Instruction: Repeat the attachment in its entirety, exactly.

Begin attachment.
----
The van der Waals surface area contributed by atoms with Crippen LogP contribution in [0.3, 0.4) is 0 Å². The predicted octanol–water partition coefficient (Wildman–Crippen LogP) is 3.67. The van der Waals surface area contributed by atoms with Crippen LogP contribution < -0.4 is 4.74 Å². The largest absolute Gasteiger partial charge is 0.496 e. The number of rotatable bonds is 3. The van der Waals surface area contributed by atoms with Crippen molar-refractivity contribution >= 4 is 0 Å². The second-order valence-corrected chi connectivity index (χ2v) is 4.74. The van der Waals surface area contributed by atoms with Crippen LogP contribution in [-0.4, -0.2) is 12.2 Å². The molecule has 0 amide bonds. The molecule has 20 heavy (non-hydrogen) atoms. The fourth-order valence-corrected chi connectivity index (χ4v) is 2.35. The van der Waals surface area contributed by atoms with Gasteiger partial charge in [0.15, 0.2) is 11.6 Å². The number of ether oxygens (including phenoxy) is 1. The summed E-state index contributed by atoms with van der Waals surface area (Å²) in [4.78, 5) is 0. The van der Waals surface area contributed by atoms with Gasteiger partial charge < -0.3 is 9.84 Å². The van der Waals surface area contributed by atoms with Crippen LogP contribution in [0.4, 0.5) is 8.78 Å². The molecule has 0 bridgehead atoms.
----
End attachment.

The van der Waals surface area contributed by atoms with Crippen LogP contribution in [0.3, 0.4) is 0 Å². The predicted octanol–water partition coefficient (Wildman–Crippen LogP) is 3.67. The van der Waals surface area contributed by atoms with Crippen LogP contribution < -0.4 is 4.74 Å². The largest absolute Gasteiger partial charge is 0.496 e. The number of rotatable bonds is 3. The van der Waals surface area contributed by atoms with Crippen molar-refractivity contribution >= 4 is 0 Å². The second-order valence-corrected chi connectivity index (χ2v) is 4.74. The van der Waals surface area contributed by atoms with Crippen LogP contribution in [-0.4, -0.2) is 12.2 Å². The molecule has 0 amide bonds. The molecule has 20 heavy (non-hydrogen) atoms. The fourth-order valence-corrected chi connectivity index (χ4v) is 2.35. The van der Waals surface area contributed by atoms with Gasteiger partial charge in [0.15, 0.2) is 11.6 Å². The number of ether oxygens (including phenoxy) is 1. The summed E-state index contributed by atoms with van der Waals surface area (Å²) in [4.78, 5) is 0. The van der Waals surface area contributed by atoms with Gasteiger partial charge < -0.3 is 9.84 Å². The van der Waals surface area contributed by atoms with Crippen LogP contribution in [0.4, 0.5) is 8.78 Å². The molecule has 0 bridgehead atoms.